CEO to report on single Valley council
Hutt City Council is increasingly warm on the idea of a single council for the Hutt Valley, but wants additional information.
After more than two hours of hearing submissions and discussing options on Monday night, councillors instructed chief executive Tony Stallinger to report in detail on the pros and cons of a Valley merger. However, most councillors appeared to accept the need for change.
In public feedback on amalgamation, 45 percent of Hutt residents favoured no change to council boundaries, but greater regional co-operation.
Most of the submitters who spoke at Monday's meeting also wanted existing council boundaries to stay as they are.
A common theme was retention of local democracy and talk of a super city was opposed.
Only three percent of the 973 survey respondents favoured one council for the entire region.
A merger of Hutt and Upper Hutt City Councils won 30 percent support.
The other 22 per cent suggested different merger scenarios, or did not specify a preference.
Western Community Committee deputy chair Peter Matcham urged councillors to think about the environment. Greater Wellington Regional Council is currently responsible for environmental monitoring and he wanted that role to remain independent of city councils.
Deputy Mayor David Bassett said the two Hutt Valley councils have increasingly shared services and the time had come to tie the knot with Upper Hutt.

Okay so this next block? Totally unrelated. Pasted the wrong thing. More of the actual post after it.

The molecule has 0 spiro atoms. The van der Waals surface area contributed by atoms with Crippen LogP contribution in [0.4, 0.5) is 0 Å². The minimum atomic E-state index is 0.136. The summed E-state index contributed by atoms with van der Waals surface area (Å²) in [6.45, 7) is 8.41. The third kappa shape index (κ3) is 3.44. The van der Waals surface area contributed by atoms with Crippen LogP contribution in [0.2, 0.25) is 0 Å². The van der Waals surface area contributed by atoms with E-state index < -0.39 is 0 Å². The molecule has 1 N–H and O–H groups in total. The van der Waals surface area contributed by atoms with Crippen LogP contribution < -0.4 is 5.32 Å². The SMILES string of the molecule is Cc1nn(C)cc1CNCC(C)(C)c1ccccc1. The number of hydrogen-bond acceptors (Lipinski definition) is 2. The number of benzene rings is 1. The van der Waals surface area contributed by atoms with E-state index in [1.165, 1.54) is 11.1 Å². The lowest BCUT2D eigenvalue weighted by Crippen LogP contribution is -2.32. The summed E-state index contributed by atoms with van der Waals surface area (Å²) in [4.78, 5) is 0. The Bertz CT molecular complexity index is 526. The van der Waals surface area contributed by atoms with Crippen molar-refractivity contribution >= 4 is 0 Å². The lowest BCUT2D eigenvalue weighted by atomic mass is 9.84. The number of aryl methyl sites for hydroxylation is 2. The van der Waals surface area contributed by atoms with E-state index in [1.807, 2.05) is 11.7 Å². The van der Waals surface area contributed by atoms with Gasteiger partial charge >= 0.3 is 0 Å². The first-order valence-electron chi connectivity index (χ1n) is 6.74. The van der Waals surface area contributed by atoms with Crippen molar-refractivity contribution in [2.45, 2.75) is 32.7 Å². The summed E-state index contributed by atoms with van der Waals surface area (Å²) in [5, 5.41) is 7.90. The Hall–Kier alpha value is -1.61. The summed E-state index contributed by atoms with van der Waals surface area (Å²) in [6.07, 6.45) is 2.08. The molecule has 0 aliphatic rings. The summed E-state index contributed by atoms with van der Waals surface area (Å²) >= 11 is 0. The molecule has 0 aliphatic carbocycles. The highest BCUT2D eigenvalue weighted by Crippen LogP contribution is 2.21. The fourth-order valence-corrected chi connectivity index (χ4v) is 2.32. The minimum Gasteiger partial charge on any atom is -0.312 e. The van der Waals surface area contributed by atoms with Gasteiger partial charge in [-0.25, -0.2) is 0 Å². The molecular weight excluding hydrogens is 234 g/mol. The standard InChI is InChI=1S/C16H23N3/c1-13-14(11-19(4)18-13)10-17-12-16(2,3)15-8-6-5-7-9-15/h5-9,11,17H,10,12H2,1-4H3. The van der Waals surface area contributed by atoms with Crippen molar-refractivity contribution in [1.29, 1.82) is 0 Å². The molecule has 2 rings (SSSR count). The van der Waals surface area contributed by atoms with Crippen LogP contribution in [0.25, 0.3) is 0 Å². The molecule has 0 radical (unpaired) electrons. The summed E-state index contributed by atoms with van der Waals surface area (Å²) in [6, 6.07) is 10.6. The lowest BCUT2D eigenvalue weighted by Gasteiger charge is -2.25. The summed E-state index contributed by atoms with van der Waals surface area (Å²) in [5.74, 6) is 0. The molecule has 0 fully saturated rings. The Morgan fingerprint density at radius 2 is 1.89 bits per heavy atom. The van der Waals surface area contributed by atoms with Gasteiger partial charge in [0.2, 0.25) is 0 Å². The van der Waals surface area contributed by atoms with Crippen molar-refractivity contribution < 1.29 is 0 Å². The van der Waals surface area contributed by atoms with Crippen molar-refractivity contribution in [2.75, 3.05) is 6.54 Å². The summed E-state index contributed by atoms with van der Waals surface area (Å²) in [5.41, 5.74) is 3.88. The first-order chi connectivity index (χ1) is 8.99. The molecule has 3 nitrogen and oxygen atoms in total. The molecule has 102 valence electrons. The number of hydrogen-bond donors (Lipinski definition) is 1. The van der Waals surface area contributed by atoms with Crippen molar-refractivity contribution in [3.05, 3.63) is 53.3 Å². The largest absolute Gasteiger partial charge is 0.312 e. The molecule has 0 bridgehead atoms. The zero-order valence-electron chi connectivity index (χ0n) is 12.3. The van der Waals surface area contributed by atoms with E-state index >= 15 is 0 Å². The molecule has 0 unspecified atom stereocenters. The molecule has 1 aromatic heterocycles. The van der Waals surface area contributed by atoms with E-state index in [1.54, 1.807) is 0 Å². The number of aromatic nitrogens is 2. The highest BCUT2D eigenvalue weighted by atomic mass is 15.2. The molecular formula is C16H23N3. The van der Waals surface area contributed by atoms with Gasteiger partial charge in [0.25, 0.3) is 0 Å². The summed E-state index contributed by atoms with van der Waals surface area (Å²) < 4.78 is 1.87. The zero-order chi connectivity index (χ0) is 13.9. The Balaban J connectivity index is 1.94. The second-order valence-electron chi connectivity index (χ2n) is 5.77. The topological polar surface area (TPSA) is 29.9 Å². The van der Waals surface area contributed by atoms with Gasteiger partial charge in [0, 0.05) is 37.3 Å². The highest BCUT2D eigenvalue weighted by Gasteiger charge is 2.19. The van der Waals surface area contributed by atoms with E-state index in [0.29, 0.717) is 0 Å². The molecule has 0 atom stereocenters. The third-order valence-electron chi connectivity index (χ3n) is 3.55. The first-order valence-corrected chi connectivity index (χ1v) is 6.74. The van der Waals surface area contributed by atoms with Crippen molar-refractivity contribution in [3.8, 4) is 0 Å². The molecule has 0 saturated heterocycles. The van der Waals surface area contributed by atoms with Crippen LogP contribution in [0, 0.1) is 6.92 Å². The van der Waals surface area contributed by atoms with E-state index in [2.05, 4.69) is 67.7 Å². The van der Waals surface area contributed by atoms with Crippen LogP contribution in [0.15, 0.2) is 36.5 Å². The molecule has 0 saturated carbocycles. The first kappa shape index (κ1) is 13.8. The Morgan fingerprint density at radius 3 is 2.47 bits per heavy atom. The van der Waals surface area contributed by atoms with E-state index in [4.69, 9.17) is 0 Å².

There was already a strong community of interest and he said Hutt City has little in common with Wellington City.
The only councillor who expressed any doubt about a future with Upper Hutt was Cr Ken Laban, who said there could be some benefits in joining with Wellington.
He wanted to see Lower Hutt thrive economically and be part of a vibrant arts, and cultural scene.
His said his final vote would be based on what was in the best interests of the city and not on whether or not he would have a job under a new structure, he said.
Councillor Roger Styles noted the status quo had a lot of support and he agreed with the view that local democracy was important.
However, the move towards a super city was backed by some very powerful people and change seemed inevitable, he said.
''One thing is certain, some local people are going to get run over.''
Mayor Ray Wallace said the council must listen to the community and there was strong support for a single Hutt Valley council. Before any decision can be made, however, the council needed more information.
The motion to get a report from council officers was carried unanimously.
After the meeting, Mayor Wallace said he doubted the merger information could be collated by December 11, when councillors were supposed to make a decision on the future of Lower Hutt's earthquake-prone civic buildings.
The decision was important and if necessary, it could be held off until after Christmas, the mayor said.
He said it was ''quite clear'' that there was no local support for a super city but residents were prepared to look at a future with Upper Hutt.
The council would have to consult with residents before making a final decision.